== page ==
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Unformatted text preview: written consent. all shareholders agree to not have a board of directors. • Minute book holds records of all meetings. • Bylaws set the rules for the corporation. Kulper - Econ 189 Kulper 5 • May be voluntary (shareholders’ vote) or forced • (by court order). Piercing the Corporate Veil – court may hold shareholders liable for debt in the case of: Death of a Corporation – Failure to observe formalities (such as holding meetings, keeping records) – Commingling of assets (using corporate funds to pay personal debts, etc.) – Inadequate capitalization (the corporation should obtain insurance against liability for torts) – Fraud (injured party may recover from the guilty party, even if the action was the corporation’s) Kulper - Econ 189 Kulper 6 Termination • Terminating a corporation is a three­step process: – Vote by a majority of the shareholders. – Filing Articles of Dissolution with the Secretary of State. – Winding up – paying debts and distributing assets. Kulper - Econ 189 Kulper 7 • Managers – want, first to keep their jobs and second, to build a strong company. – Managers have a fiduciary duty to act in the best interests of the shareholders. Managers vs. Shareholders: The Inherent Conflict • Shareholders – want the price of stock to increase. • Stakeholders – want the business to grow and continue to use the stakeholders’ services. Kulper - Econ 189 Kulper 8 • Business Judgment Rule – The manager has a duty of loyalty and a duty of care. – The manager must...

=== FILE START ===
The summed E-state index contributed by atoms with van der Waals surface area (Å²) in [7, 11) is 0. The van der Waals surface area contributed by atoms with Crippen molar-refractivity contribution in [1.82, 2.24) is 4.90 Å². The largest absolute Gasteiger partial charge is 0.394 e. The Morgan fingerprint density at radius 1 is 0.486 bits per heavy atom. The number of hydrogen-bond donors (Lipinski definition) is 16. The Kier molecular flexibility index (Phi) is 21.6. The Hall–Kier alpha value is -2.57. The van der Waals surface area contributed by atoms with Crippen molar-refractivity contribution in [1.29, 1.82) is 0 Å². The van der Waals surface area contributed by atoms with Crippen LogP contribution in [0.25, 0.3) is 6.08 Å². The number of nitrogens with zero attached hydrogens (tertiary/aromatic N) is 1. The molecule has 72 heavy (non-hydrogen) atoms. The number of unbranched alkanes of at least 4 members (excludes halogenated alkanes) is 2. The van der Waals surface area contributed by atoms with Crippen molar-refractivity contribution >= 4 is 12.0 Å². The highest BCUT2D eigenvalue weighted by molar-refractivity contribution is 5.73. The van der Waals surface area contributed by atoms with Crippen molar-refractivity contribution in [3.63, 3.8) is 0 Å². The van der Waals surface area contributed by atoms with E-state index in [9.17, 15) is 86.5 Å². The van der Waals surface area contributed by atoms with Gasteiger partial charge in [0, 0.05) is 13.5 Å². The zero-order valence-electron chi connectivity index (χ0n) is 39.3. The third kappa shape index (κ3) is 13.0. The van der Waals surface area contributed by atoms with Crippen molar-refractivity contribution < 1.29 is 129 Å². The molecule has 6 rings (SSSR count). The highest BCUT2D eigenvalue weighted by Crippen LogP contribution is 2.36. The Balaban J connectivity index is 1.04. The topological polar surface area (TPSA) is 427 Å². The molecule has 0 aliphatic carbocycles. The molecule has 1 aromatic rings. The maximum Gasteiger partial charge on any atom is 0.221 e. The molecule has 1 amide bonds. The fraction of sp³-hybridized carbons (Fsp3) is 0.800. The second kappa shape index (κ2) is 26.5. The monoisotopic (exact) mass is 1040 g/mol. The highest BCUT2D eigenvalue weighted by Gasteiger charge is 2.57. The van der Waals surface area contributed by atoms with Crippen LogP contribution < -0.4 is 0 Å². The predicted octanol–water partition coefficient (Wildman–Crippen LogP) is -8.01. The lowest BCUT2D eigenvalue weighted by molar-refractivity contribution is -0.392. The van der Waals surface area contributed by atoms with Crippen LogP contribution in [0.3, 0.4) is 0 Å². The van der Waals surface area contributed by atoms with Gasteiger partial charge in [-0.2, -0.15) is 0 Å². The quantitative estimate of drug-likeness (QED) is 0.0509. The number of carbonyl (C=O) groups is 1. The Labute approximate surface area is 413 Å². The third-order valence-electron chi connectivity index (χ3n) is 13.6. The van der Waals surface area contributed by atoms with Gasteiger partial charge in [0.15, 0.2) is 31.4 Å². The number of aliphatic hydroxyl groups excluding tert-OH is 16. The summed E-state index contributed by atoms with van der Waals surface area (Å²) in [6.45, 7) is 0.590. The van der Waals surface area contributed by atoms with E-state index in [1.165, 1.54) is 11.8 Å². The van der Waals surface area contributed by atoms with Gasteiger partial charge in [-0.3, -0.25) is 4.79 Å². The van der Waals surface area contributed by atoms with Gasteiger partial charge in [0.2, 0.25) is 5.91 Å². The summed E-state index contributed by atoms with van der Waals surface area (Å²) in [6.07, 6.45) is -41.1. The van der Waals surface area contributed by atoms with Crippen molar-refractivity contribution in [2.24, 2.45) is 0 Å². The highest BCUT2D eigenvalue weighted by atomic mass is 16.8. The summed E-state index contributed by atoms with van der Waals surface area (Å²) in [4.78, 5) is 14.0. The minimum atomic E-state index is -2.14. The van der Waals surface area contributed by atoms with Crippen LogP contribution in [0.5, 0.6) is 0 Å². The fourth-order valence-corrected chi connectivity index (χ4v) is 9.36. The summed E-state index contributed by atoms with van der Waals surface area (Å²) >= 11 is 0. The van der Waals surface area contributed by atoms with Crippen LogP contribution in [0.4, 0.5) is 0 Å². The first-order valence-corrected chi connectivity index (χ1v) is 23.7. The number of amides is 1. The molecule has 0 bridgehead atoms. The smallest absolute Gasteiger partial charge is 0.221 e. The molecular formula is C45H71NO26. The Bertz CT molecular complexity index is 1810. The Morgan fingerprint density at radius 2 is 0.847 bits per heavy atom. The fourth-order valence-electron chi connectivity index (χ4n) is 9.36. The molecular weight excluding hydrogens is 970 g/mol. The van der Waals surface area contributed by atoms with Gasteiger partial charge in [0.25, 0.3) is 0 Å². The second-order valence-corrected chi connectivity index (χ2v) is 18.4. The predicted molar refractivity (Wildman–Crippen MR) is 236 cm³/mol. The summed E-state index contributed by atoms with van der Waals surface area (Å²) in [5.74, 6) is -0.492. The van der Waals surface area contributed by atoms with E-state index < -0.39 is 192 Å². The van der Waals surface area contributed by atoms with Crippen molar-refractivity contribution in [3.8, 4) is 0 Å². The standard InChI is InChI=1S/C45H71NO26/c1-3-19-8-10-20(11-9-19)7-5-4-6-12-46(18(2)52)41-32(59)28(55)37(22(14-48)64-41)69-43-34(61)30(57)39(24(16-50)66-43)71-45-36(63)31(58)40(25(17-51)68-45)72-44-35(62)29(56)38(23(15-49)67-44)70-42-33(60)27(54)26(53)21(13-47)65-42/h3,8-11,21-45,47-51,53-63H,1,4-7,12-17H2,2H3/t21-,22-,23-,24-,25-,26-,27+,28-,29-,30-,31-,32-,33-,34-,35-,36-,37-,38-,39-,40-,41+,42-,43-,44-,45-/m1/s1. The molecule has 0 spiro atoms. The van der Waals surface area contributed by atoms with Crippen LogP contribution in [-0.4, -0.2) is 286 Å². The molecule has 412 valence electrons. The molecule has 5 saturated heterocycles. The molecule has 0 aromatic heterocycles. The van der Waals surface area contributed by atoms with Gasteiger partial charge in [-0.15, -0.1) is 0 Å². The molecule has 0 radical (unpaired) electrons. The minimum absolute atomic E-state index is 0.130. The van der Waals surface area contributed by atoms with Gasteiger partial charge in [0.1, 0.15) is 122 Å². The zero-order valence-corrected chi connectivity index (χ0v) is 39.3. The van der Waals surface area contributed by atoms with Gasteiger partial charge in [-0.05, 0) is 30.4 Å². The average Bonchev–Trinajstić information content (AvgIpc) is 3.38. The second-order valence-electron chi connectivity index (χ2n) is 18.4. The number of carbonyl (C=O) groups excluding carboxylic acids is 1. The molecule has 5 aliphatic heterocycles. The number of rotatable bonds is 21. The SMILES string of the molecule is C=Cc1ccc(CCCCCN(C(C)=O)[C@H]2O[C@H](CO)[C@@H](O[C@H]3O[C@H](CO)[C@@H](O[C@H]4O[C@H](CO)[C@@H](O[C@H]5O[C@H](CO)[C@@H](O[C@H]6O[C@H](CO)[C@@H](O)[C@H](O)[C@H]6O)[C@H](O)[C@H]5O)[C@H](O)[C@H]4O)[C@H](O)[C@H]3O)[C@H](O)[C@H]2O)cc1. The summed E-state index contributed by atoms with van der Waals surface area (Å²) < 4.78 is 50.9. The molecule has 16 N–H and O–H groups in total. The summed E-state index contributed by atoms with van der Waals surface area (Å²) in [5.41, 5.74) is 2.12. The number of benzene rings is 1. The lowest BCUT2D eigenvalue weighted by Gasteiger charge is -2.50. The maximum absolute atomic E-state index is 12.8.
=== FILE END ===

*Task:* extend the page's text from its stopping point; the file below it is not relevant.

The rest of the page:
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This note was uploaded on 03/17/2010 for the course ECON 100B taught by Professor Kilenthong during the Spring '08 term at UCSB.

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